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Alcohol makes smiles more ‘contagious’

Men are more likely to “catch” a smile from people in their social group after drinking alcohol, according to a new study.

Men are more likely to “catch” a smile from people in their social group after having a drink

The findings published in Clinical Psychological Science, a journal of the Assocition for Psychological Science, showed that, for men, alcohol increases sensitivity to “rewarding” social behaviours such as smiling.

“This experimental alcohol study, which included a social context, finds the clearest evidence yet of greater alcohol reinforcement for men than women,” said Catharine Fairbairn, psychological scientist and lead researcher of the University of Pittsburgh.

“Many men report that the majority of their social support and social bonding time occurs within the context of alcohol consumption.

“We wanted to explore the possibility that social alcohol consumption was more rewarding to men than to women – the idea that alcohol might actually ‘lubricate’ social interaction to a greater extent among men.”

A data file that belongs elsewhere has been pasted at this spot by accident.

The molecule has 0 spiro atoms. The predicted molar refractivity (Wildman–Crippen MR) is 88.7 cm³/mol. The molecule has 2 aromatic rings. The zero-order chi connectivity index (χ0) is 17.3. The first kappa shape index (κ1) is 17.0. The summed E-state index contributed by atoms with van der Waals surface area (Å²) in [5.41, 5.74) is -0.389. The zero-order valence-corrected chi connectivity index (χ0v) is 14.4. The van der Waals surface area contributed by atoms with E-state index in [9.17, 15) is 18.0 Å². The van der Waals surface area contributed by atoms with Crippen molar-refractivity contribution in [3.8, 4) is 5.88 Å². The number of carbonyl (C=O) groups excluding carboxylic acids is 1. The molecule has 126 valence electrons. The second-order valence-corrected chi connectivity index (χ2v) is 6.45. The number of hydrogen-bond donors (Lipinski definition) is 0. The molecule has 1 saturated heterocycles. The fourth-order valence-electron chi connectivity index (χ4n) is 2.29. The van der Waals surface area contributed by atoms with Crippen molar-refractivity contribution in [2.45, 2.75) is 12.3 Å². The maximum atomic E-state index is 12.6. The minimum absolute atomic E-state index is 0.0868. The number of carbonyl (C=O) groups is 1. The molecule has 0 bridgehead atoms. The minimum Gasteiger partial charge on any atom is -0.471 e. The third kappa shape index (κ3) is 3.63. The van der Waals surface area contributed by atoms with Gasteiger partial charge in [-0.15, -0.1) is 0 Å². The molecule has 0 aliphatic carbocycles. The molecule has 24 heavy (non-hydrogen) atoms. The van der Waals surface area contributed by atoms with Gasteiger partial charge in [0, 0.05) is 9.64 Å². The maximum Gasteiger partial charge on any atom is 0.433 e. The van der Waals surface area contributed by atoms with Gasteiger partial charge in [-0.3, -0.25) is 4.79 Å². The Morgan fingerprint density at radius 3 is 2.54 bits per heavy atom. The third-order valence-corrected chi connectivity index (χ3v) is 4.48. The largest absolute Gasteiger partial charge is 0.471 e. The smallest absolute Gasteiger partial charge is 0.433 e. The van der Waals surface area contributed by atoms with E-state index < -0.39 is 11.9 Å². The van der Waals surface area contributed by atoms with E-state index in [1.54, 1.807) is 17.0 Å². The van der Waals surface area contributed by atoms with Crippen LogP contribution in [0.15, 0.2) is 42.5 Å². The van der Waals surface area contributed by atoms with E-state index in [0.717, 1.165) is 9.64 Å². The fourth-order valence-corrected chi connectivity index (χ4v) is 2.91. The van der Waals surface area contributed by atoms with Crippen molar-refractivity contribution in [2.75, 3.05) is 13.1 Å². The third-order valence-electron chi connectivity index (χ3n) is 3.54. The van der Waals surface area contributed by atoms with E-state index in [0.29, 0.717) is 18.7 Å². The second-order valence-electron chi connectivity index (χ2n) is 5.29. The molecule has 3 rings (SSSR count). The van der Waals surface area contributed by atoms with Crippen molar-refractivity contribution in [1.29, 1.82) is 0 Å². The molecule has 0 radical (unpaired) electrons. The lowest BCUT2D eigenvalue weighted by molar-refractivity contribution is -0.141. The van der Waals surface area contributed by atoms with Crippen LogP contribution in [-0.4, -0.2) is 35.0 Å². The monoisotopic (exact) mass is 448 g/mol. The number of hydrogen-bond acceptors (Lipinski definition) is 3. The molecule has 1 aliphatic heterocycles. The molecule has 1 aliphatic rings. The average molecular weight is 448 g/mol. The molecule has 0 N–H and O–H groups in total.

Previous research has revealed men are approximately 50% more inclined to drink excessively than women and a lot of “problem drinking” among men happens within social settings.

The researchers randomly separated 720 healthy social drinkers aged between 21 and 28 to groups of three.

Each group was then randomly assigned a particular drink: an alcoholic beverage (vodka cranberry), a non-alcoholic beverage, or a non-alcoholic “placebo” beverage in a glass smeared with vodka to give a more believable pretence of an alcoholic drink.

Fairbairn and the other researchers used sophisticated analyses to model smiling behaviour in the groups, following the spread of smiles from one group to the next.

They found that alcohol significantly increased the contagiousness of smiles for all-male groups, but that there was no significant effect on emotional septicity on groups containing any women.

A smile was more likely to be “caught” if those receiving the smile were heavier drinkers, regardless if they were male or female.

The findings are significant, said Fairbairn, because they highlight the importance of social context in understanding drinking behaviour.

“The need to ‘belong’ and create social bonds with others is a fundamental human motive,” added Fairbairn. “Therefore, social motives may be highly relevant to the understanding of how alcohol problems develop.”

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